Hans said that in India, corruption was rampant at the lower levels, but disappeared at the higher ones. He attributed this to India’s British-modeled civil service. He said that the situation in China was precisely the reverse: China was very corrupt at the top, but fairly clean and efficient on the lower levels. According to Hans, Russia had the worst of both worlds: it was corrupt from top to bottom, from petty officialdom to high government levels.

    Hans also thought that dealing with corruption was something that had to be done on the cultural or even family level, so stamping it out in Russia is a process of generations. He noted that long EU membership hadn’t done much to root out corruption in countries like Italy and Greece, despite whatever institutional advantages such membership is supposed to bring.

    Mike stated that it was impossible for his organization to get much work done in Russia. That’s because, as an EU organization, it is not allowed to pay bribes. He said that they may have to give up on Russia and go elsewhere, just because the Russian government is stonewalling them. Previously he had worked in another FSU country, and he said the situation there was at least as bad as in Russia.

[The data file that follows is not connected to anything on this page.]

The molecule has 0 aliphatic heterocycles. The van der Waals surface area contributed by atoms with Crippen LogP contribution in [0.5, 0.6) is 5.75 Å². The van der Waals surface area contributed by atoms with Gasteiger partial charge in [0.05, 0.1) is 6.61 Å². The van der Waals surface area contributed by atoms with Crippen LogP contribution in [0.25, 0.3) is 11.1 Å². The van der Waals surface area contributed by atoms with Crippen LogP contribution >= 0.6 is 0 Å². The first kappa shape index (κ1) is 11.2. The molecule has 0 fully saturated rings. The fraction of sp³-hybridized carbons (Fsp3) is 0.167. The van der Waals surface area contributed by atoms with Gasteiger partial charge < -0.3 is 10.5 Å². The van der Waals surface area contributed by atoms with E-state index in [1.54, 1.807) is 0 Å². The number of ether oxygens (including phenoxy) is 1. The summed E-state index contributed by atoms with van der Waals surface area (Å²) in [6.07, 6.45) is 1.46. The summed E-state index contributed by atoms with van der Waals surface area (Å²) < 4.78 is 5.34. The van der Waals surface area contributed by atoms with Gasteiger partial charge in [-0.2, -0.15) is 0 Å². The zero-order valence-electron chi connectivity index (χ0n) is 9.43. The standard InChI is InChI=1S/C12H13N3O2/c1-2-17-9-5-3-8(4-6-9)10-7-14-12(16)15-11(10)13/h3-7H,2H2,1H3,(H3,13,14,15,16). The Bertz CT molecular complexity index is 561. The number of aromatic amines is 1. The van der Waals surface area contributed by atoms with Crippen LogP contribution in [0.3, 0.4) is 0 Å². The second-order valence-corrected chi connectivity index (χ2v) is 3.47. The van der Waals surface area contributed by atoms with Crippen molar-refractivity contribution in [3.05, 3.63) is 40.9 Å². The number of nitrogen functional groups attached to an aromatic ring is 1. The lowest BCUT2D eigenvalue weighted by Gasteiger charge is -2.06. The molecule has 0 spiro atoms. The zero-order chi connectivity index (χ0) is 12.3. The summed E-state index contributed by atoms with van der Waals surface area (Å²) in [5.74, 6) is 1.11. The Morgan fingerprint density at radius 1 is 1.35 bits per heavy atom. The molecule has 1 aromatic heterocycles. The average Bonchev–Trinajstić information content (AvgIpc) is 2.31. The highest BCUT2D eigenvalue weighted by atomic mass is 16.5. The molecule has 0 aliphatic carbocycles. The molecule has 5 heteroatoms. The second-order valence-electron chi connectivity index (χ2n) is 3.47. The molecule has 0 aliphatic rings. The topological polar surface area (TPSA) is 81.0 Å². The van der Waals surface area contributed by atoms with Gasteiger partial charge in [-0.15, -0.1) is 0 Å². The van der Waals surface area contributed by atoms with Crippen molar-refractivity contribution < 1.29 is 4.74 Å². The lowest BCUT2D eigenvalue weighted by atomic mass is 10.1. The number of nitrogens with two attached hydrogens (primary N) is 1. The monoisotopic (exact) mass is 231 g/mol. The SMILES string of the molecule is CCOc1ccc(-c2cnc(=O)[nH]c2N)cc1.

Anecdotal perhaps, but interesting.

  16. Robert Callaway says:

    Grcorruption.com shows how the 61st Court, the Grand Rapids Police, and Grand Rapids City Prosecutor’s Office fix the trial of an innocent man after they deny him due process of law. The local “go along to get along” politicians just look the other way. THe ACLU even abandons this guy’s constitutional case for their own cash cow.

  17. Anatoly, Check this out:

    http://feddya.livejournal.com/3368.html

  18. You are too generous to Canada. Here in Toronto the budget went from 6 billion dollars to 11 billion dollars in the span of eight years without any evidence of what it is being spent on. The roads and infrastructure are crumbling while the city gives grants (not loans) to condo developers for “subsidized units” that are not advertised. The population of the city did not grow by even 20% over this period and the inflation rate is around 2%. In spite of low inflation, city workers are given 6.5% annual pay increases so that now nearly 50% of the budget is spent on lazy incompetents. But hey, it’s all legal so it must be OK.

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  1. [...] been busy developing the Karlin Corruption Index, a counterpoint to his Karlin Freedom [...]

  2. [...] influential. Admittedly recently developed, but already tremendously authoritative, will the Karlin Corruption Index become the staple of objective corruption assessment?  Time will [...]